Rolls-Royce plans to cut 9,000 jobs to save money, as the coronavirus pandemic continues to significantly affect the aviation industry.
The jet engine manufacturer said it was making the change to help the firm achieve £1.3bn in annual cost savings. The job losses will make up about half of this savings target.
Majority of cuts to UK civil aerospace division
The Derby-based company employs 23,700 staff in the UK, within nine of its main manufacturing locations in the country, and also has a presence in more than 50 countries globally.
Currently, the company has furloughed 4,000 staff in the UK, which, Warren East, Rolls-Royce’s chief executive has said, was only a short-term measure to save money.
Rolls-Royce has estimated that 8,000 of the planned 9,000 redundancies would come from its civil aerospace division, which employs almost 16,000 people in the UK.
Speaking to BBC Radio 4, East said, “It’s fair to say that of our civil aerospace business, approximately two-thirds of the total employees are in the UK at the moment.”
There will be no job cuts within the company’s defence businesses, which manufacture fighter jets, along with ship and submarine engines.
East clarified that the company aims to carry out “more than half” of the redundancies in 2020 stating, “We need to get on with it because we know it is a harsh reality about our future.”
The future of air travel
The International Air Transport Association has predicted it will take four years for air travel to recover to pre-coronavirus levels, as seen in 2019.
This suggests demand for airline tickets, as well as plane orders and the engines that Rolls-Royce makes for those jets, will all be affected until 2023, at the earliest.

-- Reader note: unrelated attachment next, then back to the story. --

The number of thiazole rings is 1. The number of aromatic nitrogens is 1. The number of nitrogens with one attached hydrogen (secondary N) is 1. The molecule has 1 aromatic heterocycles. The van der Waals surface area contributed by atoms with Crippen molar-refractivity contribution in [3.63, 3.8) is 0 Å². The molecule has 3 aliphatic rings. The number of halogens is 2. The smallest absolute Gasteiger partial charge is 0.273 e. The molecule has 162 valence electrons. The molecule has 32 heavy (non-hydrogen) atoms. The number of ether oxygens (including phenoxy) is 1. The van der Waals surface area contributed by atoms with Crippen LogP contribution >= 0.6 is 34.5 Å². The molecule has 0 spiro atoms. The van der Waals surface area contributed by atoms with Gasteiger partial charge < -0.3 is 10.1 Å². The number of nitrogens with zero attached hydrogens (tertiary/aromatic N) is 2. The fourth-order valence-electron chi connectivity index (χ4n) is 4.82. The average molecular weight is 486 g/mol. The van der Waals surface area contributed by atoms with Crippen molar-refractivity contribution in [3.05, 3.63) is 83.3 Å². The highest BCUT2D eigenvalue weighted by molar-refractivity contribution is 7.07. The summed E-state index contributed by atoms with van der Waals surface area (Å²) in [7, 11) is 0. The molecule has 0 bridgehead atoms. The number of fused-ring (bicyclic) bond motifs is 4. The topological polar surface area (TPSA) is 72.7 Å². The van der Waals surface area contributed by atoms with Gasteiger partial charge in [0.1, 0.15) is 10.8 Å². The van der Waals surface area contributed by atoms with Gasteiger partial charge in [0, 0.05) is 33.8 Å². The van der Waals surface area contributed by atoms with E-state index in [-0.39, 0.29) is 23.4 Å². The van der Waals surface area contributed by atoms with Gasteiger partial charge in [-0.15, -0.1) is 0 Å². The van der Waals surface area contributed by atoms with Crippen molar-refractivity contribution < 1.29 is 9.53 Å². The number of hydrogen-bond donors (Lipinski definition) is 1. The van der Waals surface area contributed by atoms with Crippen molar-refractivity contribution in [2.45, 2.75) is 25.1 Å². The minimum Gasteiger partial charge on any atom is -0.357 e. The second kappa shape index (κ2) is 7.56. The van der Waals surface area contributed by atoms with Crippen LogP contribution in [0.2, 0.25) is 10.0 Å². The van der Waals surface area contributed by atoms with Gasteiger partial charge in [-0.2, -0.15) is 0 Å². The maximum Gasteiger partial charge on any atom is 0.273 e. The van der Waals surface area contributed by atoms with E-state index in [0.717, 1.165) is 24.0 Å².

East has also estimated that new aeroplane engine production will be reduced to about a third of last year’s figures, and that it may take many years to completely recover to match the demand from aeroplane producers.
How the government could help
East has suggested that the company may use the government’s taxpayer-backed Covid corporate fund, which lends anywhere up to £1bn to large companies in need.
“We will discuss that with the government,” said East.
“In reality it would be a relatively small amount of funding.”
When asked if the government could do anything to help Rolls-Royce employees, British justice secretary, Robert Buckland said, “Clearly [the government] will have to go to work with the employer to look at the options.”
“All of us will be looking not just at Rolls-Royce but at the whole sector and the implications of this for the supply chains as well, let’s not forget them, to make sure we are doing everything we can in terms of plans and action to support what is a very high skilled part of our economy.”
Justifying the job cuts, East said, “Governments across the world are doing what they can to assist businesses in the short term, but we must respond to market conditions for the medium term until the world of aviation is flying again at scale.
“Governments cannot replace sustainable customer demand that is simply not there.”